The colors on New Mexico's state flag are the red and yellow of old Spain. The simple, elegant center design is the ancient Zia sun symbol, which represents the unique character of New Mexico.


New Mexico designated the blossom of the desert yucca plant (pronounced “yuh-ka”) as the state flower in 1927. The yucca flower was selected by the schoolchildren of New Mexico. 

The roots of yucca were found to be an excellent substitute for soap and shampoo. 

Many yuccas have edible parts, including fruits, seeds, flowers, stems, and sometimes the roots. Dried yucca wood has the lowest ignition temperature of any wood, which makes it desirable for starting fires.


The roadrunner was designated the official state bird of New Mexico in 1949. The roadrunner inhabits desert and shrubby country in the southwestern United States and northern Mexico.

Although a roadrunner is capable of flight, it spends most of the time on the ground, running at speeds of 15 miles per hour (or more) to catch its prey (insects, small reptiles, rodents, tarantulas, scorpions and small birds).


New Mexico designated the piñon pine, or nut pine as the official state tree in 1948. Sometimes called two-needle piñon, it is found mostly in New Mexico, Colorado, Utah, and Arizona. The piñon pine grows very slowly and reaches 15-35 feet when mature.

The seeds of the piñon pine tree (pine nuts) were collected by native Americans for centuries. Piñon wood gives off a distinctive and very pleasant incense smell when burned


The history of the Carlsbad Caverns, like most stories, can be understood from different perspectives. The modern history of the caves starts with them being set aside as national treasures and as part of the National Park system in the early 20th Century. Prior to that era, the Mexicans and, before them, the Spanish ruled the area. The Native Americans left their mark, as well, with some of the artifacts found in the area dating back as far as 14,000 years. If one takes the geological perspective, the history of these caves spans back as far as 280 million years, when New Mexico looked more like the coastal US. The Carlsbad Caverns National Park was set aside in 1930. Prior to that, it was made a National Monument in 1923. The caverns were known to locals for quite a long time before they were officially set aside. The caves were used as a source of bat guano early in the 20th Century. The first person to explore these caverns extensively in the modern age was Jim White, a local of the area. He used homemade tools and engaged in extensive spelunking of the caverns. It is from White that most of the cave features received their present names. The Carlsbad Caverns, however, were around long before humans ever set eyes upon them. These caves are part of a geological feature called the Delaware Basin. This area is not only known for its caverns but for being a huge oil field. This area is interesting for the way in which the caves characteristic of the basin formed. While most limestone caves, such as Carlsbad Caverns, are formed by groundwater, there were very acidic conditions that helped form these caverns. Geological activity freed brine that mixed with other elements to form sulfuric acid, one of the most powerful acids commonly seen, which formed the caves. Some of the most striking features in the caverns wouldn’t be possible without the corrosive action of this acid. Native American artifacts have been found scattered around the caves and the local environs. Presently, the park has 1,000,000 cultural resources—items which were used or manufactured by ancient peoples—in storage and being preserved for the future.. Even though the caves had been in existence for hundreds of millions of years before their exploration, Jim White actually had trouble convincing people they existed!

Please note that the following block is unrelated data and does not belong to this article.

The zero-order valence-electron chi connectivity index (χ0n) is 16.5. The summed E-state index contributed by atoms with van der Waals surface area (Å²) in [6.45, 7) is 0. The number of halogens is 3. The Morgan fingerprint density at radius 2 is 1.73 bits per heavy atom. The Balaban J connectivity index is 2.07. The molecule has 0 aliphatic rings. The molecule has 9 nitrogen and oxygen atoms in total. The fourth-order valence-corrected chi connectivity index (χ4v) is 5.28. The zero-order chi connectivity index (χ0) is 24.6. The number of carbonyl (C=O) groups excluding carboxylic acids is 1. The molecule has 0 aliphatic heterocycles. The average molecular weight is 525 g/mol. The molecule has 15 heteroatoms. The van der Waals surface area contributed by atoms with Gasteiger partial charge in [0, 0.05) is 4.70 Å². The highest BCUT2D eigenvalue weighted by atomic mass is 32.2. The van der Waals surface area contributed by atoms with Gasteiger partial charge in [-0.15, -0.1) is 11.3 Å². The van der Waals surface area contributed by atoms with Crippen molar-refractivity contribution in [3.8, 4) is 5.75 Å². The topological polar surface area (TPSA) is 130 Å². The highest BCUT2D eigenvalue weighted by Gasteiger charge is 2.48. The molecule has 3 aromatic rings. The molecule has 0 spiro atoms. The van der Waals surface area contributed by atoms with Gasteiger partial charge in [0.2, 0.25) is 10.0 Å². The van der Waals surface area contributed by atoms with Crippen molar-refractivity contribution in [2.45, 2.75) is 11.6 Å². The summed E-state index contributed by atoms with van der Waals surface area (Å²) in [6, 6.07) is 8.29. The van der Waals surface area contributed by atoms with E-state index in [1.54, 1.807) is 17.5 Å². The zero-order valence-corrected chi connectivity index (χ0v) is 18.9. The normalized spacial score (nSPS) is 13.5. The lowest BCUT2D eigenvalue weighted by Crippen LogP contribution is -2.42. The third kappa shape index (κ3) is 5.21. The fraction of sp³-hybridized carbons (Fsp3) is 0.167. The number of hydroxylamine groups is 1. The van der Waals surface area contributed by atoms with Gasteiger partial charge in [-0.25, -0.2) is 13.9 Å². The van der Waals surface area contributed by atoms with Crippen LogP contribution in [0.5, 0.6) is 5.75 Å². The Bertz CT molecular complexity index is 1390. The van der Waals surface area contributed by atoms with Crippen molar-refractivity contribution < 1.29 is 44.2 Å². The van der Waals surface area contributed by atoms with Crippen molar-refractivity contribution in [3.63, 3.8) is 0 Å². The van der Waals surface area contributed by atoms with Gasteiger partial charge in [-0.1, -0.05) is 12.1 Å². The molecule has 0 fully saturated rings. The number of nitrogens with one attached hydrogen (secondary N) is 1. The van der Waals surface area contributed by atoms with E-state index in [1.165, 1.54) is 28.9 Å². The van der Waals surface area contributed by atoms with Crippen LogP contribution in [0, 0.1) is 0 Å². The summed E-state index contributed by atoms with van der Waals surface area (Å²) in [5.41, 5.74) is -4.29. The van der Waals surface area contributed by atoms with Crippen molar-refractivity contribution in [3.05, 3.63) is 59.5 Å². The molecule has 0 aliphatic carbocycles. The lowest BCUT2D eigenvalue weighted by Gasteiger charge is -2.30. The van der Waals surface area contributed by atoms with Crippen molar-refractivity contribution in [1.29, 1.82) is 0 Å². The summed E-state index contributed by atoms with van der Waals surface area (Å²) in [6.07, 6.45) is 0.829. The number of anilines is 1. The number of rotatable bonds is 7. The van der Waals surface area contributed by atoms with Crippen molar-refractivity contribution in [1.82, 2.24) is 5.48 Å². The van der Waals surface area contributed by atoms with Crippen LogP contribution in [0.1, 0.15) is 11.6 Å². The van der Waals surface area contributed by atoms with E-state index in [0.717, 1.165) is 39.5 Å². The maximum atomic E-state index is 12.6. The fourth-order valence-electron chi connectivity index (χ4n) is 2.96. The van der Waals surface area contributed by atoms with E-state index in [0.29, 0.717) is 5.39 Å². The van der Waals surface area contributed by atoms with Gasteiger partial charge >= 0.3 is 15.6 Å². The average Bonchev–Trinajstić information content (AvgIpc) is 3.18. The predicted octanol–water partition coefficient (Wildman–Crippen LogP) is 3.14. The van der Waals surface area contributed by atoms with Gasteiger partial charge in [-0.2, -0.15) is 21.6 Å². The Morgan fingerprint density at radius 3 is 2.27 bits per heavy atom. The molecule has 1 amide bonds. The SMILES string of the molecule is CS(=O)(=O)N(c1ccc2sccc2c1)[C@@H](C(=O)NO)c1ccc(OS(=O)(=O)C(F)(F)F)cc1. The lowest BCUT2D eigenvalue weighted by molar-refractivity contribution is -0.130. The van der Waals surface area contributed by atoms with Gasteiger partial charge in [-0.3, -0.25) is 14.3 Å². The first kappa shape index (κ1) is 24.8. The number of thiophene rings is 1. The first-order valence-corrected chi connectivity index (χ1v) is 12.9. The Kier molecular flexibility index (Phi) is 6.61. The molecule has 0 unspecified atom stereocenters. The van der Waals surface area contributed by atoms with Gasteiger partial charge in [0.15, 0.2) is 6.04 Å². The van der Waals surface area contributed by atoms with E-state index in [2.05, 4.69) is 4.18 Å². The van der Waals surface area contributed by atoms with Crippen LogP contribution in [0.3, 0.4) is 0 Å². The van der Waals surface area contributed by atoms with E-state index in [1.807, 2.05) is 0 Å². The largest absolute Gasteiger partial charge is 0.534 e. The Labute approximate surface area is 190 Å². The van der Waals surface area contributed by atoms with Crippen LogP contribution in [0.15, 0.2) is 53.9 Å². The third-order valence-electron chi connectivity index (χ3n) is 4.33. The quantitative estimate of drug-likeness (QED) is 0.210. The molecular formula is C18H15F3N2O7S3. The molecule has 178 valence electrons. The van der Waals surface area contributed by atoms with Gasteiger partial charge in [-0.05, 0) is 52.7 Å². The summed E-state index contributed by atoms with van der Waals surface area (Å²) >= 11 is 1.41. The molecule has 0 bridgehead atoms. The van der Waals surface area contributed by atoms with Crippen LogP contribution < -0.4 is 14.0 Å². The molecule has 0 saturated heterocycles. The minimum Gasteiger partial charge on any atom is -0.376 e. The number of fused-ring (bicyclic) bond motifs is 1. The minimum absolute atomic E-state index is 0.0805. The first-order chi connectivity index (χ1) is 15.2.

The Rio Grande Botanic Garden at the ABQ BioPark is located on 52 acres of land, nestled between the Rio Grande River and the Albuquerque Aquarium. It includes a 10,000 square-foot glass conservatory, a 10-acre Heritage Farm, the PNM Butterfly Pavilion, a Japanese Garden, a model train display, and a whimsical Children’s Fantasy Garden. The Botanic Garden embraces the BioPark’s mission to demonstrate and celebrate the horticultural and agricultural traditions of the Rio Grande Valley.

A trip on the Sandia Peak Aerial Tramway transports you above deep canyons and breathtaking terrain a distance of 2.7 miles. See some of nature’s more dramatic beauty unfold before you. At sunset the desert skies produce a spectacular array of color, and your vantage point from the observation deck atop 10,378 foot Sandia Peak in the Cibola National Forest affords an 11,000 square-mile panoramic view of the Rio Grande Valley and the Land of Enchantment. Located on the eastern edge of Albuquerque in the Sandia Foothills at the end of Tramway Road.